Positive dog training

When it comes to dog training, heated debates often erupt as there are many different opinions on the subject. Some rely on positive reinforcement and reward, others on dominance and punishment.

clearly recommends the «Positive Reinforcement» training method for dog training. It is an animal-friendly approach that excludes any form of punishment.

Reward-based training involves using something positive like praise, treats, and games to reinforce behaviors we want the dog to do. The dog learns that the behavior it is showing is worthwhile, which means it will do it more often. Undesirable behavior is simply ignored by the trainer. This approach supports a healthy and trusting human-animal bond.

A common problem when walking the dog is pulling on the leash. The aim of the training in this case is for the dog to walk relaxed and without pulling on the leash, since a tight leash causes an uncomfortable feeling in the dog and is unpleasant for the dog owner. It is not at all advisable to tug on the leash to stop the dog’s behavior. The short, strong jerk is uncomfortable for the animal and will not lead to success in the long term.

With positive reinforcement training, the times the dog doesn’t pull on the leash are rewarded. Whenever the four-legged friend stops, looks at his human, possibly comes back, he is praised and rewarded. The reward can be in the form of praise, positive attention, pats, or treats. In this way, the dog learns that paying more attention to his human is rewarding. As a result, his positive behavior is reinforced more and more.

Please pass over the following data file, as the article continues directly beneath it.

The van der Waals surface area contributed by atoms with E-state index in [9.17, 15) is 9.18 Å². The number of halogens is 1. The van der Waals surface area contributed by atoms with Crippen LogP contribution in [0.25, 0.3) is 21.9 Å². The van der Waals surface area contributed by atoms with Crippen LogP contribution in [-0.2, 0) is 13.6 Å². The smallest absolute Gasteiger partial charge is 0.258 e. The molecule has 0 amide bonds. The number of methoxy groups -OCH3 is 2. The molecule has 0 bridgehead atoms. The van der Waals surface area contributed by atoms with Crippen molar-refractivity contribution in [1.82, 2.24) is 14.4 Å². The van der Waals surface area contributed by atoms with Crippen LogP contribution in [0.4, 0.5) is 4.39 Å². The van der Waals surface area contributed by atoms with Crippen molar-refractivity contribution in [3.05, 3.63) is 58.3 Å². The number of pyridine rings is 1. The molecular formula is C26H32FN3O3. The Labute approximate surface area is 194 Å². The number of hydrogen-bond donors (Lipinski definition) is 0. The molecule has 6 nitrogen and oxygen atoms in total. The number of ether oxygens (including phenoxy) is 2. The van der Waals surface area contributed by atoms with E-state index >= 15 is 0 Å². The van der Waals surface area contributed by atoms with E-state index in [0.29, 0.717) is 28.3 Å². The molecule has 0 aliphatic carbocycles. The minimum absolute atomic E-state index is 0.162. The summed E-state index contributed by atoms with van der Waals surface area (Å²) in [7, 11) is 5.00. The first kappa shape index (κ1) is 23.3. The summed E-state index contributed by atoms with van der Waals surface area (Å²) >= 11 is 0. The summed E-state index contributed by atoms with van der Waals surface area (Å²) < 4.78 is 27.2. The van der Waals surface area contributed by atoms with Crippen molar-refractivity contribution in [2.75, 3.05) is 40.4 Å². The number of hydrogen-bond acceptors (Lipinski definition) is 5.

The positive reinforcement approach can, in some cases, require more time and effort for the individual. However, it has a lasting good effect on the behavior of the dog and on the human-animal relationship.

If you inflict pain on the dog during training, it will show more stress symptoms and as a result will be less able to learn. Punishment is extremely counterproductive in training. It can cause the dog to develop fear of certain objects, people or situations. Studies show that the dog associates punishment with the person punishing and is very stressful for the animal. This has a negative effect on the relationship between dog and owner. In order to be able to build a close and good bond, it is all the more important to avoid pain and dominance when training a dog.

Training elements that cause direct «pain» to the dog must be avoided at all costs. An example would be a collar that triggers a stimulus (e.g. a puff of air or a noise) that the animal finds unpleasant when it behaves undesirably. The boundaries between what is painful for the dog and what is just uncomfortable are fluid and are perceived differently by each dog. This type of aversive training aid can cause stress in the dog and be counterproductive to training.